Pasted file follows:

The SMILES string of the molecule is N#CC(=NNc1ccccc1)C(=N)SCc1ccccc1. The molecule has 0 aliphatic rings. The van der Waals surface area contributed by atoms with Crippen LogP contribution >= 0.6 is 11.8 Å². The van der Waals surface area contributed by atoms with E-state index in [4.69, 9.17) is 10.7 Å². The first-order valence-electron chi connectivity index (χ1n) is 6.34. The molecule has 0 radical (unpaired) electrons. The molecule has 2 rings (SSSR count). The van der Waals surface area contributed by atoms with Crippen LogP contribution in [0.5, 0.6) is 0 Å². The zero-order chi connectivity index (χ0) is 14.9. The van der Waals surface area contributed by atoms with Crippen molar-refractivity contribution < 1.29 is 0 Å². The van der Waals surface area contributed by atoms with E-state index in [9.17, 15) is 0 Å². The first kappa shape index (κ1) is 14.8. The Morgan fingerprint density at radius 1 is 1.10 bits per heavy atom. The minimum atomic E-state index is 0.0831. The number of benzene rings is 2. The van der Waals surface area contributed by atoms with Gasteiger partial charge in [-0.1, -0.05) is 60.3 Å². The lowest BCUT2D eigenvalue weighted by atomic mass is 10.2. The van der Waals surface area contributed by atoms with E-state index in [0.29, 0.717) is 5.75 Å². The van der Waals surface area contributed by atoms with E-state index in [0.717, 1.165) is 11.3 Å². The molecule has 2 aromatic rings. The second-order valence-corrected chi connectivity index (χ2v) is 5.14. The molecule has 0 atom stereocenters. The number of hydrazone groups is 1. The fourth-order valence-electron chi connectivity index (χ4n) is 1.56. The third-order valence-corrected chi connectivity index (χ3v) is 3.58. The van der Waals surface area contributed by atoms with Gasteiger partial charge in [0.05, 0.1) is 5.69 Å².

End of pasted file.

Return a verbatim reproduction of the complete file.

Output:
The SMILES string of the molecule is N#CC(=NNc1ccccc1)C(=N)SCc1ccccc1. The molecule has 0 aliphatic rings. The van der Waals surface area contributed by atoms with Crippen LogP contribution >= 0.6 is 11.8 Å². The van der Waals surface area contributed by atoms with E-state index in [4.69, 9.17) is 10.7 Å². The first-order valence-electron chi connectivity index (χ1n) is 6.34. The molecule has 0 radical (unpaired) electrons. The molecule has 2 rings (SSSR count). The van der Waals surface area contributed by atoms with Crippen LogP contribution in [0.5, 0.6) is 0 Å². The zero-order chi connectivity index (χ0) is 14.9. The van der Waals surface area contributed by atoms with Crippen molar-refractivity contribution < 1.29 is 0 Å². The van der Waals surface area contributed by atoms with E-state index in [9.17, 15) is 0 Å². The first kappa shape index (κ1) is 14.8. The Morgan fingerprint density at radius 1 is 1.10 bits per heavy atom. The minimum atomic E-state index is 0.0831. The number of benzene rings is 2. The van der Waals surface area contributed by atoms with Gasteiger partial charge in [-0.1, -0.05) is 60.3 Å². The lowest BCUT2D eigenvalue weighted by atomic mass is 10.2. The van der Waals surface area contributed by atoms with E-state index in [0.29, 0.717) is 5.75 Å². The van der Waals surface area contributed by atoms with E-state index in [0.717, 1.165) is 11.3 Å². The molecule has 2 aromatic rings. The second-order valence-corrected chi connectivity index (χ2v) is 5.14. The molecule has 0 atom stereocenters. The number of hydrazone groups is 1. The fourth-order valence-electron chi connectivity index (χ4n) is 1.56. The third-order valence-corrected chi connectivity index (χ3v) is 3.58. The van der Waals surface area contributed by atoms with Gasteiger partial charge in [0.05, 0.1) is 5.69 Å².